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This project was done for the Evolution and Trends of Digital Media course at the University of Washington, during the Winter Quarter of 2009. The course was taught by Kathy Gill and students were instructed to choose an industry, issue, or technology related to digital communication, and examine the past and present of these industries to help form an analysis of what the future holds for these industries.

This research is aimed at determining the future of online communities. With the rise of social network sites (SNS) there has become a distinct difference between websites set up for users to connect with one another based on common interests, and social sites that allow for a more personal network. This first paper will discuss the past of both topical based communities (referred to as “forums” in this project) and social networking sites, and how the members of these communities connected before the rise of such sites. The second paper will examine the present state of these communities and how there seems to be a blending of public discussion websites and SNS’, as well as a bridging of both offline and online communities. The final paper will examine where online communities are headed based on the theories and trends discussed in the first two papers. This project is being conducted to determine the future of online communities, and will draw on sources relevant to forums and SNS’, in particular one such community that has incorporated both. This research will answer an important question: Will internet forums become obsolete or evolve? The future of internet forums quite possibly will involve incorporating many features of social media, which opens the discussion of whether or not forums will exist as being separate from social media. Either way, it is obvious that forums will remain a fixture of online communities in the future; it just needs to be determined in what form this will be in.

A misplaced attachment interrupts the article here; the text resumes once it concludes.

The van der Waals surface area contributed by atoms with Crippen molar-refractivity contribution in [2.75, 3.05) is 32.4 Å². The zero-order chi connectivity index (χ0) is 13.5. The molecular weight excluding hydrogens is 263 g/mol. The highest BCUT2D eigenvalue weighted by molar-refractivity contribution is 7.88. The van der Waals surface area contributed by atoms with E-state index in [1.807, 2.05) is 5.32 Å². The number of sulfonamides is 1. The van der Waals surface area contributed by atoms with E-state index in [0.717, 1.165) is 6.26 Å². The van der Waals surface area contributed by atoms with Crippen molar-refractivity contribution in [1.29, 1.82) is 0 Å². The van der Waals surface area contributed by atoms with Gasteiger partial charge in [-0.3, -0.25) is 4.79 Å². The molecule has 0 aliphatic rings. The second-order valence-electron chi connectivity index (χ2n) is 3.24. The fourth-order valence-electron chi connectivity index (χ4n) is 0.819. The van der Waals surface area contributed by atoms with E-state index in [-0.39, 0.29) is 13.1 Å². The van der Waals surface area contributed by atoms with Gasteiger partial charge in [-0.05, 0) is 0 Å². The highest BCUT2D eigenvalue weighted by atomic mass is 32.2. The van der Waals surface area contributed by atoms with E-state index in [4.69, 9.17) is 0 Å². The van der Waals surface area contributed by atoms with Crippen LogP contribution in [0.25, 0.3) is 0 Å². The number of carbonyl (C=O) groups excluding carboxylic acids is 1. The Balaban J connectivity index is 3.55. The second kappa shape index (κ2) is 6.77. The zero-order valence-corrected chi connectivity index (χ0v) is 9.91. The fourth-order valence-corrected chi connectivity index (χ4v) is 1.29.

The Past of Online Communities
The Present and Future of Online Communities
Presentation
Annotated Bibliography

Chris Caravello currently is a graduate student at the University of Washington, and is on track to complete his degree in Winter ’09. He began his career as a designer during his time at Florida State University, where he recieved his bachelors degree in graphic design. While living in Tallahassee, he began doing freelance design for musicians who lived in the area. Upon graduating from FSU in 2005, he moved to Los Angeles and took a job as a media designer for the Alsa Corporation. In the Fall of 2007 he moved to Seattle to enter the Masters program. In May 2008 he and his cousin, along with Alex Batess and Johnathan Lucas founded the Tyronehood network, which has grown from an online community set up for fans of the New Orleans music scene to a global social network featuring an online television site and a forum for its members to discuss music, travel, and lifestyles.

Upon finishing his Masters degree, Chris plans on moving back to the Gulf Coast to work as a designer and be closer to his young daughter. He is currently working on a project for the New Orleans based House of Shock.

This reading discusses topics presented in the article “Effects of gratification-opportunities and gratifications-obtained on preferences of instant messaging and e-mail among college students” by Olivine Wai-Yu Lo and Louis Leung.

After reading the article on the reasons young people choose IM over email, I would have to say that I generally agree with what the study shows.  The younger generation prefers IM to email because they like the instant gratification one receives when chatting via IM.  You type something, whomever you are speaking to recieves it right away and responds almost instantly.  I look at this as being practical.  It is the tool that most accurately mimics human conversation.  Especially with features such as chat rooms to allow multiple people to engage in the conversation, as well as most mobile devices allowing IM service.  Its as if friends can have an after class discussion, without being on school grounds, or at the mall, or any other place that young people congregate at to talk amongst themselves.

Another reason that I prefer IM to email, is that there are less barriers in place between messages.  There are no spam filters, no long gaps in pieces of conversation, and if something is not 100% clear in a message, I do not have to write back and then wait for a response for something to be cleared up.  Therefore work situations can go a lot smoother.

The level of interactivity offered is the biggest driving force in preferring IM over email, and the article had this to say on this point:

e-mail lacks the majority of functions that IM can provide, especially those considered as ‘interactivity’ items such as webcam, voice chat, conference chat, on line games, and voice mail. This deficiency can determine the choice of IM and e-mail.